Solicitors, Charlatans and the Internet
We interchangeably use many terms to describe legal professionals: lawyers, solicitors, legal advisers, attorneys (an Americanism), a ‘brief’. There are countless others in common usage.
Regrettably, this flexibility with language allows for confusion. When viewing many legal websites, you would be forgiven for thinking that you are dealing with a qualified legal professional. Often, however, in fact nothing could be further from the truth.
The distinction between a ‘real’ solicitor and anyone else is necessary.
A solicitor is a highly qualified legal professional, having study for a number of years and undergone training. Solicitors are also regulated by the Solicitors Regulation Authority (‘SRA’) and admitted by the Law Society.
Crucially, there is insurance in place so that if anything does go wrong, there is full protection, and of course an adherence to the highest ethical standards.
Likewise, when dealing with persons employed and supervised by solicitors, these same protections apply.
Ironically, it is not always the case that unregulated people charge less in fees. So not only is there an inferior service offered, it often comes at a higher price.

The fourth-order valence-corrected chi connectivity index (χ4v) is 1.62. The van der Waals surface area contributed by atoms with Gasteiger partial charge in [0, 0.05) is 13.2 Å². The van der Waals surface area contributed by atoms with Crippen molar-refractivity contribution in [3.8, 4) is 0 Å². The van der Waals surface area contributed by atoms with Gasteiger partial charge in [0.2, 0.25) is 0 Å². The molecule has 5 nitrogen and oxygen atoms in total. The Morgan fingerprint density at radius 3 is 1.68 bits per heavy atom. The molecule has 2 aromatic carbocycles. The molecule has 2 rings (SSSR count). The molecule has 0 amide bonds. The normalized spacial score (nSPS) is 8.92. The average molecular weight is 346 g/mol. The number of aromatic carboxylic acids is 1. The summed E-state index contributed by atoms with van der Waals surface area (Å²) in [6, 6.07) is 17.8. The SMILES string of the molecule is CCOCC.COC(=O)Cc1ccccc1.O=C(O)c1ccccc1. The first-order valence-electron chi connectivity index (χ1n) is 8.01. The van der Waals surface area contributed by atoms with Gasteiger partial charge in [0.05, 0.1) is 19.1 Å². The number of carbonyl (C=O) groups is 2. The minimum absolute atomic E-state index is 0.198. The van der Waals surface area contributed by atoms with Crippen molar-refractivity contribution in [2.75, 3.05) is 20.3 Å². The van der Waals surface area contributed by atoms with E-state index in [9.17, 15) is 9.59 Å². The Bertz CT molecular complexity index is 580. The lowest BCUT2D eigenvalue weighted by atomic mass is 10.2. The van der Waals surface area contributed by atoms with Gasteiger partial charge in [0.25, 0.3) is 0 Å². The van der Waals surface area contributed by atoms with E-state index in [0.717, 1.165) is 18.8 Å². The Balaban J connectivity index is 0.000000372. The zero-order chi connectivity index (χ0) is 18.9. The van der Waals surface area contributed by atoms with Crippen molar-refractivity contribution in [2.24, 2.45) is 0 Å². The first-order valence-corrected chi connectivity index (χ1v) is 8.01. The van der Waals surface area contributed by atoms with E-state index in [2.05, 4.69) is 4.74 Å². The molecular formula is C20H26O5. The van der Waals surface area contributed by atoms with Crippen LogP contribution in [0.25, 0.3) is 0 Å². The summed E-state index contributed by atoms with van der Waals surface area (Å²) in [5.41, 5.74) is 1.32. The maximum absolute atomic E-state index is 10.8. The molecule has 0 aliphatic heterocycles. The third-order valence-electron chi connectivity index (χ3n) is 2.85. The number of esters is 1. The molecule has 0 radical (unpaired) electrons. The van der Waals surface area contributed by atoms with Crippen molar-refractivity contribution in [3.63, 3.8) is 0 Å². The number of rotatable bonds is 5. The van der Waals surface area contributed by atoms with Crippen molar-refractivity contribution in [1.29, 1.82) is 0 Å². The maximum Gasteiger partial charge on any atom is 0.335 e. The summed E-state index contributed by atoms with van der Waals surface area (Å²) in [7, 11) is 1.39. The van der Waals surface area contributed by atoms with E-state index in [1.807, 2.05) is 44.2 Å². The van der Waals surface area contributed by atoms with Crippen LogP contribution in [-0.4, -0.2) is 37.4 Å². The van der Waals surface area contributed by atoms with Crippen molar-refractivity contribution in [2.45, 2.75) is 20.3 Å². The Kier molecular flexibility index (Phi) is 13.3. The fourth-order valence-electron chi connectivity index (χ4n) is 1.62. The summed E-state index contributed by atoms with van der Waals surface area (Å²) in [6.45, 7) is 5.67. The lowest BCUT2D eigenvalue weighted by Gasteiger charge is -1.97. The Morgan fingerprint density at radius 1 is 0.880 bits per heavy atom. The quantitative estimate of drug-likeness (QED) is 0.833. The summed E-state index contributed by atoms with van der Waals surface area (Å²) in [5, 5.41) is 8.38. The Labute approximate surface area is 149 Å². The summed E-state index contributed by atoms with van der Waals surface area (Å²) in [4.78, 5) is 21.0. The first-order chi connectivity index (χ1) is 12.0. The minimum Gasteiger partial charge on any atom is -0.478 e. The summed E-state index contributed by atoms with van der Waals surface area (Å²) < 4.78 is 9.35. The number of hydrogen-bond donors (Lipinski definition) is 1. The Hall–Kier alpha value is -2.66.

Solicitors Act 1974
The title of “solicitor” is protected under section 21 of the Solicitors Act 1974:
“Any unqualified person who wilfully pretends to be, or takes or uses any name, title, addition or description implying that he is, qualified or recognised by law as qualified to act as a solicitor shall be guilty of an offence and liable on summary conviction to a fine not exceeding the fourth level on the standard scale.”
Section 20 of the same Act states:
“No unqualified person is to act as a solicitor.”
An offence under section 20 carries up to 2 years imprisonment, and custodial sentences are the norm, underlying the seriousness of the matter.
Some areas of legal advice are ‘reserved activities’ which means that even if a person does not pretend to be a solicitor, they are prohibited from acting in those matters.
In short, the simple way around this confusion is always to check that you are dealing with a real solicitor.
How to check:
You can check whether you are dealing with a real firm by using the SRA website and ensure that any site visited is the actual web address for the firm concerned. You should also check the postal address, email and telephone numbers listed on the SRA website, because the copying of real websites is a particular problem at the moment.
How we can assist
If you need specialist advice in relation to any criminal investigation or prosecution, from the initial investigation through to court proceedings, please get in touch. Call John Howey on 020 7388 1658 or email firstname.lastname@example.org. Let us help.
Please note that the information contained in this article was correct at the time of writing. There may have been updates to the law since the article was written, which may affect the information and advice given therein.